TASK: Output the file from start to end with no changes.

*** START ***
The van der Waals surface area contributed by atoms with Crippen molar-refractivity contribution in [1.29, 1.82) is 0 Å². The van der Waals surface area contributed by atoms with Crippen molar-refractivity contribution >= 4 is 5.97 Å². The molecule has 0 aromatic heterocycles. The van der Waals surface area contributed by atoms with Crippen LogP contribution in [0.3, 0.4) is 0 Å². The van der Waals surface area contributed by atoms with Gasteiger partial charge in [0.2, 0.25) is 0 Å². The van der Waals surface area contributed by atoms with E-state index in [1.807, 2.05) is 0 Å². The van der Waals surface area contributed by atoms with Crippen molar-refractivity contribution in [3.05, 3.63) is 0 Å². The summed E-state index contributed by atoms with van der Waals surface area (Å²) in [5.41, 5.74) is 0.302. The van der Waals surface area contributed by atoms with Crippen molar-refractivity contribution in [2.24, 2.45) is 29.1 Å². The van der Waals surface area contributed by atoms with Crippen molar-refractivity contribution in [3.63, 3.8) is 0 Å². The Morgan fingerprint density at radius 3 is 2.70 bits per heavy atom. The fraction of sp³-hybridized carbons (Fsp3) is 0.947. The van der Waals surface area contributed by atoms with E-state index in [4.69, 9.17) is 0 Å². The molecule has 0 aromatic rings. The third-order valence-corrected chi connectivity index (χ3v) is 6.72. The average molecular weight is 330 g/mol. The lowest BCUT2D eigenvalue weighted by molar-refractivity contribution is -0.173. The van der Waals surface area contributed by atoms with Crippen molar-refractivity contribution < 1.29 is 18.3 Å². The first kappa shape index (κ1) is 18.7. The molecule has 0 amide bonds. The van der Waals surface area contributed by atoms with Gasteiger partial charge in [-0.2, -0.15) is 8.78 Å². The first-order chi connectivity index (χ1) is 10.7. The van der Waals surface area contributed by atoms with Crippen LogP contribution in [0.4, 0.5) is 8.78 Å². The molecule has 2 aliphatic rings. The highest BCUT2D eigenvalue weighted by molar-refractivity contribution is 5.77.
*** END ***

The van der Waals surface area contributed by atoms with Crippen molar-refractivity contribution in [1.29, 1.82) is 0 Å². The van der Waals surface area contributed by atoms with Crippen molar-refractivity contribution >= 4 is 5.97 Å². The molecule has 0 aromatic heterocycles. The van der Waals surface area contributed by atoms with Crippen LogP contribution in [0.3, 0.4) is 0 Å². The van der Waals surface area contributed by atoms with Gasteiger partial charge in [0.2, 0.25) is 0 Å². The van der Waals surface area contributed by atoms with E-state index in [1.807, 2.05) is 0 Å². The van der Waals surface area contributed by atoms with Crippen molar-refractivity contribution in [3.05, 3.63) is 0 Å². The summed E-state index contributed by atoms with van der Waals surface area (Å²) in [5.41, 5.74) is 0.302. The van der Waals surface area contributed by atoms with Crippen molar-refractivity contribution in [2.24, 2.45) is 29.1 Å². The van der Waals surface area contributed by atoms with Crippen molar-refractivity contribution in [3.63, 3.8) is 0 Å². The Morgan fingerprint density at radius 3 is 2.70 bits per heavy atom. The fraction of sp³-hybridized carbons (Fsp3) is 0.947. The van der Waals surface area contributed by atoms with E-state index in [4.69, 9.17) is 0 Å². The molecule has 0 aromatic rings. The third-order valence-corrected chi connectivity index (χ3v) is 6.72. The average molecular weight is 330 g/mol. The lowest BCUT2D eigenvalue weighted by molar-refractivity contribution is -0.173. The van der Waals surface area contributed by atoms with Crippen molar-refractivity contribution < 1.29 is 18.3 Å². The first kappa shape index (κ1) is 18.7. The molecule has 0 amide bonds. The van der Waals surface area contributed by atoms with Gasteiger partial charge in [-0.2, -0.15) is 8.78 Å². The first-order chi connectivity index (χ1) is 10.7. The van der Waals surface area contributed by atoms with Crippen LogP contribution in [0.4, 0.5) is 8.78 Å². The molecule has 2 aliphatic rings. The highest BCUT2D eigenvalue weighted by molar-refractivity contribution is 5.77.